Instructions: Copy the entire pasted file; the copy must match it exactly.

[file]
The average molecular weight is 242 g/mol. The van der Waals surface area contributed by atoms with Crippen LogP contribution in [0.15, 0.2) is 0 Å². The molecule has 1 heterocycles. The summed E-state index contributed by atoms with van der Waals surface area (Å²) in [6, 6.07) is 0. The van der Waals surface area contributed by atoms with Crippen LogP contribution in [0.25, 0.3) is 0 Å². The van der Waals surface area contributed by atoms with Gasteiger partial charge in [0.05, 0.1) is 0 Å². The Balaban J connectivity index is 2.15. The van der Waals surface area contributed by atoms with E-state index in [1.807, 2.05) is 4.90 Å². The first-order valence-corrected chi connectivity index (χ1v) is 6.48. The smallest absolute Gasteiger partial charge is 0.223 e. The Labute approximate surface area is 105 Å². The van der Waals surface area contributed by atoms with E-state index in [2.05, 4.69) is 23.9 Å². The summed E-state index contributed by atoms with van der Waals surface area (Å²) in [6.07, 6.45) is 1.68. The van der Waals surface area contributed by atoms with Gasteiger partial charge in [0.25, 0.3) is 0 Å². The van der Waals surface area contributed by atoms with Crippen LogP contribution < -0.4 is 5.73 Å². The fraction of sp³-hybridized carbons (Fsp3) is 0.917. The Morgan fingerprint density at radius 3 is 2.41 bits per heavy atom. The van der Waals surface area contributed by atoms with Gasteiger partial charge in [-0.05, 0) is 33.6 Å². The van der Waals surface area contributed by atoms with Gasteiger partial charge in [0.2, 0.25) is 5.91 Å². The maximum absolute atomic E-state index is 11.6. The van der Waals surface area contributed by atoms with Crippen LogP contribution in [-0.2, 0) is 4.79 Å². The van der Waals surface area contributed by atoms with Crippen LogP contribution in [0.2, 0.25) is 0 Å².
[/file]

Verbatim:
The average molecular weight is 242 g/mol. The van der Waals surface area contributed by atoms with Crippen LogP contribution in [0.15, 0.2) is 0 Å². The molecule has 1 heterocycles. The summed E-state index contributed by atoms with van der Waals surface area (Å²) in [6, 6.07) is 0. The van der Waals surface area contributed by atoms with Crippen LogP contribution in [0.25, 0.3) is 0 Å². The van der Waals surface area contributed by atoms with Gasteiger partial charge in [0.05, 0.1) is 0 Å². The Balaban J connectivity index is 2.15. The van der Waals surface area contributed by atoms with E-state index in [1.807, 2.05) is 4.90 Å². The first-order valence-corrected chi connectivity index (χ1v) is 6.48. The smallest absolute Gasteiger partial charge is 0.223 e. The Labute approximate surface area is 105 Å². The van der Waals surface area contributed by atoms with E-state index in [2.05, 4.69) is 23.9 Å². The summed E-state index contributed by atoms with van der Waals surface area (Å²) in [6.07, 6.45) is 1.68. The van der Waals surface area contributed by atoms with Gasteiger partial charge in [0.25, 0.3) is 0 Å². The van der Waals surface area contributed by atoms with Crippen LogP contribution < -0.4 is 5.73 Å². The fraction of sp³-hybridized carbons (Fsp3) is 0.917. The Morgan fingerprint density at radius 3 is 2.41 bits per heavy atom. The van der Waals surface area contributed by atoms with Gasteiger partial charge in [-0.05, 0) is 33.6 Å². The van der Waals surface area contributed by atoms with Gasteiger partial charge in [0.2, 0.25) is 5.91 Å². The maximum absolute atomic E-state index is 11.6. The van der Waals surface area contributed by atoms with Crippen LogP contribution in [-0.2, 0) is 4.79 Å². The van der Waals surface area contributed by atoms with Crippen LogP contribution in [0.2, 0.25) is 0 Å².